Fredy gave a wonderful, interesting not-too-long tour of the site before  we headed back to town for the night.  The same river, Vicanota,  ran through town and dropped maybe 100 feet in ⅛ of mile.  Totally unrunnable, but fascinating for Mike and I to see!
The rugged mnts. surrounding Machu Pichu are astounding.
Note the river at the bottom.

Amazingly steep!

These ruins were a "get-away" and religious site for
 the ruling elite from the capital, Cusco.

This is just one example of the fine work
the Inca did fitting the stones.  Notice the
little point on the top right of the left stone.

The rapids in front of our hotel in the Machu
Pichu pueblo.

Early the next morning, we once again left for Machu Pichu (before the crowds) and explored the ruins on our own, wandering at will, shooting lovely pictures of the mist and clouds over the ruins and valley. The Inca stone fitting is one of the most amazing features, here and everywhere in the Inca lands. 



Looking down from Machu Pichu, our road
snakes up was over 13 switchbacks.


The terraces down the hillside
grew their corn, quinoa, etc.


We asked a Peruvian gardener
to take our photo.
A favorite view of mine.


Another. . . 


The classic view. . . 

The mountains surrounding Machu Pichu
town central plaza.


More mnts. -- different direction in town.


Cocker spaniel on a shelf.  Cute.
That afternoon on our way back to Cusco, we traveled a different route over high, wide mountain valleys (12,500 feet) of lush farmland crops of corn, potatoes, fava beans, lupine beans (yes the wild flower) and a special tall grass raised especially to feed the cui (guinea pig).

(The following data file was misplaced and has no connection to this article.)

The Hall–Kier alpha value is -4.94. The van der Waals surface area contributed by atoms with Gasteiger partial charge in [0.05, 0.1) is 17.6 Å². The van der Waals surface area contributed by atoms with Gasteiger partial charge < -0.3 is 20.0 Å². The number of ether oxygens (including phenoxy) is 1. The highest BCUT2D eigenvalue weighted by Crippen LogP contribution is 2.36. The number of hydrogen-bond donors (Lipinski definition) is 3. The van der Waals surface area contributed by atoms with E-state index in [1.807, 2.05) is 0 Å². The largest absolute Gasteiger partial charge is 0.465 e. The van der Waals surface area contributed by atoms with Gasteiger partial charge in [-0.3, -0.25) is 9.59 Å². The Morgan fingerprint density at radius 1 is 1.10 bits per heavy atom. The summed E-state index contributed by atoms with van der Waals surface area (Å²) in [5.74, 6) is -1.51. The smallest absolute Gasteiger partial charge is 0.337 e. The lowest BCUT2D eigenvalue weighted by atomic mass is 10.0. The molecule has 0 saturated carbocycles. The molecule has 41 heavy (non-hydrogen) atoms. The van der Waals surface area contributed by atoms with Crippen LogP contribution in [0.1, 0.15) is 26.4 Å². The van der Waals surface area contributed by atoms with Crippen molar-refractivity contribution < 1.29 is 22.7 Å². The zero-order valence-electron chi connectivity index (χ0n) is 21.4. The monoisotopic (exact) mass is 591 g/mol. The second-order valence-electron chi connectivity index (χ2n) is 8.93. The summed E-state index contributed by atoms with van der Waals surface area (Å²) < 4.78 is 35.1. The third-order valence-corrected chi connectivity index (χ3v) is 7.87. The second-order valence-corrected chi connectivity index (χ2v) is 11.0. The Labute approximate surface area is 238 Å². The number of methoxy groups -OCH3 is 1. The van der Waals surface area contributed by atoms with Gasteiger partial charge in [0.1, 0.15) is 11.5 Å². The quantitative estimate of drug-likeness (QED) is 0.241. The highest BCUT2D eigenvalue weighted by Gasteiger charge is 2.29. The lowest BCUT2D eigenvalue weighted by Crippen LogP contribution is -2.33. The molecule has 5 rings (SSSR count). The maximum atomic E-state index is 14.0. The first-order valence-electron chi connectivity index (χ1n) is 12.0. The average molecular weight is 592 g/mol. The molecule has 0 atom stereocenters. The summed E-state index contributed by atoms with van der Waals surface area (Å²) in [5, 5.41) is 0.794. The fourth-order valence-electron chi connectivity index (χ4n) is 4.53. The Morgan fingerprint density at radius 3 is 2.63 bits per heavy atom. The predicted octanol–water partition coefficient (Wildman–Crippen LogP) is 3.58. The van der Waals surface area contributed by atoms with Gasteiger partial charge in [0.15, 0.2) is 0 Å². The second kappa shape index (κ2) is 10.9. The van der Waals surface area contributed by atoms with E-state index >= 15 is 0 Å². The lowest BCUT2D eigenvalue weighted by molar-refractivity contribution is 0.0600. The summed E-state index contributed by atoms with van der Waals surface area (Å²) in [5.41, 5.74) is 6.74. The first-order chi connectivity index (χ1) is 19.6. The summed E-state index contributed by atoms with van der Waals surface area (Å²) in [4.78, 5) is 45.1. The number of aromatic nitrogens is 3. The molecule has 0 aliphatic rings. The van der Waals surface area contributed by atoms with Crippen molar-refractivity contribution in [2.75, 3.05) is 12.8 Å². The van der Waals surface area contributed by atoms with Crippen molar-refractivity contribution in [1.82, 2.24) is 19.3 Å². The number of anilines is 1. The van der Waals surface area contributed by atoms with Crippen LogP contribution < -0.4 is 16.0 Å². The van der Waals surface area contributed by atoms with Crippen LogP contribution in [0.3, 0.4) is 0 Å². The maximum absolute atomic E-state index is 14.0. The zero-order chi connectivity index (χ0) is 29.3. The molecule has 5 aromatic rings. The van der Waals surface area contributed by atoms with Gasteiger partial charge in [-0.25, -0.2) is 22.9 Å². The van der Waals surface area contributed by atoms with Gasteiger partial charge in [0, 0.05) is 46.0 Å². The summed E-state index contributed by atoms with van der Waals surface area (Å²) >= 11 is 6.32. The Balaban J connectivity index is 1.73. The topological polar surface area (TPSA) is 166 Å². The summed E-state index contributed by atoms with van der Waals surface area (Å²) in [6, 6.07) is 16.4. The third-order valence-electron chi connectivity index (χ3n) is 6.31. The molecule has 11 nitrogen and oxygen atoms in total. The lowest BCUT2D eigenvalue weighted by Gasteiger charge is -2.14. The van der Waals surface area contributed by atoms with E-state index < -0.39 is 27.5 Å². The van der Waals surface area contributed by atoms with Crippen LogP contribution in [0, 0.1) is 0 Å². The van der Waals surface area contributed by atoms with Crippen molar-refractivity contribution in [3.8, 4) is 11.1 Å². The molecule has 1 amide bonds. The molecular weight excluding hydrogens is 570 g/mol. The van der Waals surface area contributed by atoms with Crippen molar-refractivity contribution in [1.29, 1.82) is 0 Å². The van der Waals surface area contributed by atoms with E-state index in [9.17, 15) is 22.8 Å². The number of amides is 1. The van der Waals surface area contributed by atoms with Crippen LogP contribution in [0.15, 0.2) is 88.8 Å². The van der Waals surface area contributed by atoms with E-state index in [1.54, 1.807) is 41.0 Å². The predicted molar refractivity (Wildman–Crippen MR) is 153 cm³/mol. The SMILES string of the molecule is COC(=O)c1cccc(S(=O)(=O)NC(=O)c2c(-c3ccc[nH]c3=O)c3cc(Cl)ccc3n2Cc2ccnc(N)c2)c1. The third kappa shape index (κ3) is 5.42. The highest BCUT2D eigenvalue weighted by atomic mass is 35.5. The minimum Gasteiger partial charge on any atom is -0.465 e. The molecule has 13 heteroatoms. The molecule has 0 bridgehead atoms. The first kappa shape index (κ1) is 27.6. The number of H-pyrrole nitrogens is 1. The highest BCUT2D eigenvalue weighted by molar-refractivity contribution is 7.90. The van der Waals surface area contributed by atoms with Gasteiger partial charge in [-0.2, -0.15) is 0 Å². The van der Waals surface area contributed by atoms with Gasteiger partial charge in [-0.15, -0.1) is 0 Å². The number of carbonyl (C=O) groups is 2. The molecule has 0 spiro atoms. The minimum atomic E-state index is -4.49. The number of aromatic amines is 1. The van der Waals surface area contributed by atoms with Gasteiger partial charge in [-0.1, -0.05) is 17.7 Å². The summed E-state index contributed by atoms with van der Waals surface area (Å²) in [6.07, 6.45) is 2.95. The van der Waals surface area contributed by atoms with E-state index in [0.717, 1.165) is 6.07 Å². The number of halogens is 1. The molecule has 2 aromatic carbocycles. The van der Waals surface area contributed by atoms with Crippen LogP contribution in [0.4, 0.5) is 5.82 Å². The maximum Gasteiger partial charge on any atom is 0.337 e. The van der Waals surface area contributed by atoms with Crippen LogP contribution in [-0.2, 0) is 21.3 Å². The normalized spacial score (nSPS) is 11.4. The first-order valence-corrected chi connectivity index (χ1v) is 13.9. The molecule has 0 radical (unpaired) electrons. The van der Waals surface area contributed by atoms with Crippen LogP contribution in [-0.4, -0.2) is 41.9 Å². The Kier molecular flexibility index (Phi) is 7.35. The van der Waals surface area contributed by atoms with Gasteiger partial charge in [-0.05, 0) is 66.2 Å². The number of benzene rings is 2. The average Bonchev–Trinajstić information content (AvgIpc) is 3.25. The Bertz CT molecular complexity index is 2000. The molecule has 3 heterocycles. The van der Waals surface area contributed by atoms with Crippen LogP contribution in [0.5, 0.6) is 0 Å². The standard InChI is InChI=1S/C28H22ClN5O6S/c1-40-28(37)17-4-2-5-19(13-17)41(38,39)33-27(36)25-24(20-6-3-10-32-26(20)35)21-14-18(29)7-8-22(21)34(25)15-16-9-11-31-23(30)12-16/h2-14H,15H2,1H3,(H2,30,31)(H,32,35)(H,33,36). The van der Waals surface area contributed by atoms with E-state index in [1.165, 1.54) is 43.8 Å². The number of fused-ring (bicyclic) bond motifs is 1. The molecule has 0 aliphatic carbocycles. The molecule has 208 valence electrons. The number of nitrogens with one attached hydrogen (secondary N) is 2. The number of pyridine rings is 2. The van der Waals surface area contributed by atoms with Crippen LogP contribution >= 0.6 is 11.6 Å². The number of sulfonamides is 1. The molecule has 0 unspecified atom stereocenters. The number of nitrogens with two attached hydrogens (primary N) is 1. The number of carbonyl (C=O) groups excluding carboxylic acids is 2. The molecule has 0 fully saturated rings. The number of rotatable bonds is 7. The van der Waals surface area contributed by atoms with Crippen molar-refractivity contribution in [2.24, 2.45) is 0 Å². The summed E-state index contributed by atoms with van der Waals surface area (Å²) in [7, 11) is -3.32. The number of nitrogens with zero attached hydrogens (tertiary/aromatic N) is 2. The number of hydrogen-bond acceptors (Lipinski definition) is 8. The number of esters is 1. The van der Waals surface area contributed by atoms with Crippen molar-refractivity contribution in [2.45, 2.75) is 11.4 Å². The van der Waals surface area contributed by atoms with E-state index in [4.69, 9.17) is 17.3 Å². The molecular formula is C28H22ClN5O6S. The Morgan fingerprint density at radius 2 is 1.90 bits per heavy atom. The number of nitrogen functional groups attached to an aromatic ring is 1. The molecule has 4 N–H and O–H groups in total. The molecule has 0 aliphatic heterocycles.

The few cattle, pigs and goats are either tethered or herded alongside the roads.  Good rich farmland is not wasted on animals, only for growing food. (In Colombia, we traveled along equally high smaller valleys that were incredibly steep.  There they grazed their cattle.)
Lupine grown as a crop at 12,500 feet elevation.


Colorful knitted hats at a roadside stop.


We loved the following day, so interesting and much like types of things Mike and I enjoy doing when traveling alone.  Our first stop was a mercado where we paired off and were assigned to buy a certain vegetable product which was new and strange to us.  



Because Mike and I both speak Spanish, we split to partner with others who were not so familiar with the mercados. We wandered the small market, passing through the malodorous meat section quickly.  (No different than Mexico or Guatemala.) We encountered many different fruits and vegetables with which we were unfamiliar.

Then off to the guinea pig farm.  We first met the family, went briefly into their kitchen, and then trooped out to the guinea pig barn.  (Many people just raise dozen or two loose in their homes!) The farmer takes some to market every week.  They are housed in pens of 20 or so with one male only.  The pregnant females were absolutely waddling around their 6x6’ pens. There were maybe 30 pens in the barn, and surprisingly little smell! Very interesting production.

After that visit we headed for a drive through high valleys, and a walk along a lovely country road where we stopped to visit with and watch a couple plowing potatoes out of the ground.  With OXEN!  I have always read about this, but never seen it.  In this case the woman ran ahead of the team holding a switch; the man followed, handling the single blade plow. 

They plowed every other row so they would not tromp the potatoes in the row they had just plowed.  After those potatoes were picked up, they would go back and finish the alternate rows. 
Typical mercado selling vegetables,
meat and fruits.

The family in the kitchen.  He was the guinea pig farmer.

Two tiny, literally just born babies.

Three expectant mamas. . . 


The couple plowing up potatoes.  The
pickers are in the background having lunch.

Four youngsters earning a sole each for posing.